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I need to pass an argument which will change every time from C program to a shell script.

int val=1234;
char buf[100];
sprintf(buf,"echo %d",val);
system("call.sh $buf");

call.sh::

#!/bin/sh
echo "welcome"
echo $*
echo "done"

output of C is::

welcome    
done

I cant see the argument value which is 1234 in the script. Can anybody suggest me to get right value...

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4 Answers 4

You can't pass a C variable as a shell variable. You need to build the whole command line in the string, and then pass it to system(...)

int val=1234;
char buf[100];
sprintf(buf, "call.sh %d", val);
system(buf);
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Even though Andrew's answer is right, I'd just make the C program print only the variable to stdout and then piping it into the shell script as an argument.

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You should use the setenv(), getenv() or putenv() functions (defined instdlib.h). Quoting the man:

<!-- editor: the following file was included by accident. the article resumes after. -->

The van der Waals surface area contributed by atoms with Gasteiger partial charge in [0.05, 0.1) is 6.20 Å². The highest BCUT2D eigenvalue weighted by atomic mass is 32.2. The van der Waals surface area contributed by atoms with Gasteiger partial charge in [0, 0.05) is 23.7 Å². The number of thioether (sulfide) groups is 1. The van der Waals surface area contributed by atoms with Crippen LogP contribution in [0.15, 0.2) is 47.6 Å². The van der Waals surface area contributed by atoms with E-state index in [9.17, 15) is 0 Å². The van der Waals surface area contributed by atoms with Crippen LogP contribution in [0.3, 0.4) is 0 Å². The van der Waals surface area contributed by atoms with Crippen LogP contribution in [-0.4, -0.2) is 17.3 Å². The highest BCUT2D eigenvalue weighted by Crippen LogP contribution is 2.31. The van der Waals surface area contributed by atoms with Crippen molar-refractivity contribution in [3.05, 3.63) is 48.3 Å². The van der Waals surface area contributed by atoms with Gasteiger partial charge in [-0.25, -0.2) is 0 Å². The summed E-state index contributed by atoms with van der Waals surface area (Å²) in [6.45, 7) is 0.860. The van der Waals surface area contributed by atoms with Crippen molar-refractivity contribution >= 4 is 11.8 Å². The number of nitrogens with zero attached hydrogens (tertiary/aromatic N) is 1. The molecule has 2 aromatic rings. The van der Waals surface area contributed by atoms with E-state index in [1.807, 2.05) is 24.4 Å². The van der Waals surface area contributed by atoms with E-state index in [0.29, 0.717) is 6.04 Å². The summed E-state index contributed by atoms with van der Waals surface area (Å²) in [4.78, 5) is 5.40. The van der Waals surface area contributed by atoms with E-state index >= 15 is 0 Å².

The setenv() function adds the variable name to the environment with the value value, if name does not already exist. If name does exist in the environment, then its value is changed to value if overwrite is nonzero; if overwrite is zero, then the value of name is not changed. This function makes copies of the strings pointed to by name and value (by contrast with putenv(3)).

The prototype of the function is the following:

int setenv(const char *name, const char *value, int overwrite);
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Many Thanks for your suggestions and it got worked!!.. :) Can i run the script in back ground though the functions returns?.. I mean script is calling from func() and the script wil take too much time to finish so i can run the script in background like below.. func() {....sprintf(s,"call.sh %d &",val); return 0;} cal.sh will execute in back ground though the functions executes??..I hope i am clear

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